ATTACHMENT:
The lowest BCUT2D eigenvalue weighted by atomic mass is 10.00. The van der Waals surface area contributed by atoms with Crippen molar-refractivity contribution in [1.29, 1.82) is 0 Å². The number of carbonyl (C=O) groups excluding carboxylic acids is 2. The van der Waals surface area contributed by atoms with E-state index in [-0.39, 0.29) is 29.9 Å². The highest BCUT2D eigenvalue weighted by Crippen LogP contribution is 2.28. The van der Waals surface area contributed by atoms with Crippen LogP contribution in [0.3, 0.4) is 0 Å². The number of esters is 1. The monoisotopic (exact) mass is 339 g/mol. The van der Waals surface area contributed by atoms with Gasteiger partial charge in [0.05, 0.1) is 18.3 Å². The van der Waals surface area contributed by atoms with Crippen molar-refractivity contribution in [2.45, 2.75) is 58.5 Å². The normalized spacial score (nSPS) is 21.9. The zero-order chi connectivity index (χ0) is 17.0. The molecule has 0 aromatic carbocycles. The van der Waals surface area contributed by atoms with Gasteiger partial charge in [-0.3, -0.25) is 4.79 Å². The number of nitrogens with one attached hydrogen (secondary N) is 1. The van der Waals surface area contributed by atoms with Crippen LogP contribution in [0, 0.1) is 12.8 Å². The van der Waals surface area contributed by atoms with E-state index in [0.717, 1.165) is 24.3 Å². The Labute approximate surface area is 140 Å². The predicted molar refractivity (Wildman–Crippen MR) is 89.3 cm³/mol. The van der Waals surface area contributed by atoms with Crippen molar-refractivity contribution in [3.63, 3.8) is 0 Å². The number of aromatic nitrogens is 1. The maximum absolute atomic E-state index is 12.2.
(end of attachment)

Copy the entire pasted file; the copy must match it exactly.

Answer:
The lowest BCUT2D eigenvalue weighted by atomic mass is 10.00. The van der Waals surface area contributed by atoms with Crippen molar-refractivity contribution in [1.29, 1.82) is 0 Å². The number of carbonyl (C=O) groups excluding carboxylic acids is 2. The van der Waals surface area contributed by atoms with E-state index in [-0.39, 0.29) is 29.9 Å². The highest BCUT2D eigenvalue weighted by Crippen LogP contribution is 2.28. The van der Waals surface area contributed by atoms with Crippen LogP contribution in [0.3, 0.4) is 0 Å². The number of esters is 1. The monoisotopic (exact) mass is 339 g/mol. The van der Waals surface area contributed by atoms with Gasteiger partial charge in [0.05, 0.1) is 18.3 Å². The van der Waals surface area contributed by atoms with Crippen molar-refractivity contribution in [2.45, 2.75) is 58.5 Å². The normalized spacial score (nSPS) is 21.9. The zero-order chi connectivity index (χ0) is 17.0. The molecule has 0 aromatic carbocycles. The van der Waals surface area contributed by atoms with Gasteiger partial charge in [-0.3, -0.25) is 4.79 Å². The number of nitrogens with one attached hydrogen (secondary N) is 1. The van der Waals surface area contributed by atoms with Crippen LogP contribution in [0, 0.1) is 12.8 Å². The van der Waals surface area contributed by atoms with E-state index in [0.717, 1.165) is 24.3 Å². The Labute approximate surface area is 140 Å². The predicted molar refractivity (Wildman–Crippen MR) is 89.3 cm³/mol. The van der Waals surface area contributed by atoms with Crippen molar-refractivity contribution in [3.63, 3.8) is 0 Å². The number of aromatic nitrogens is 1. The maximum absolute atomic E-state index is 12.2.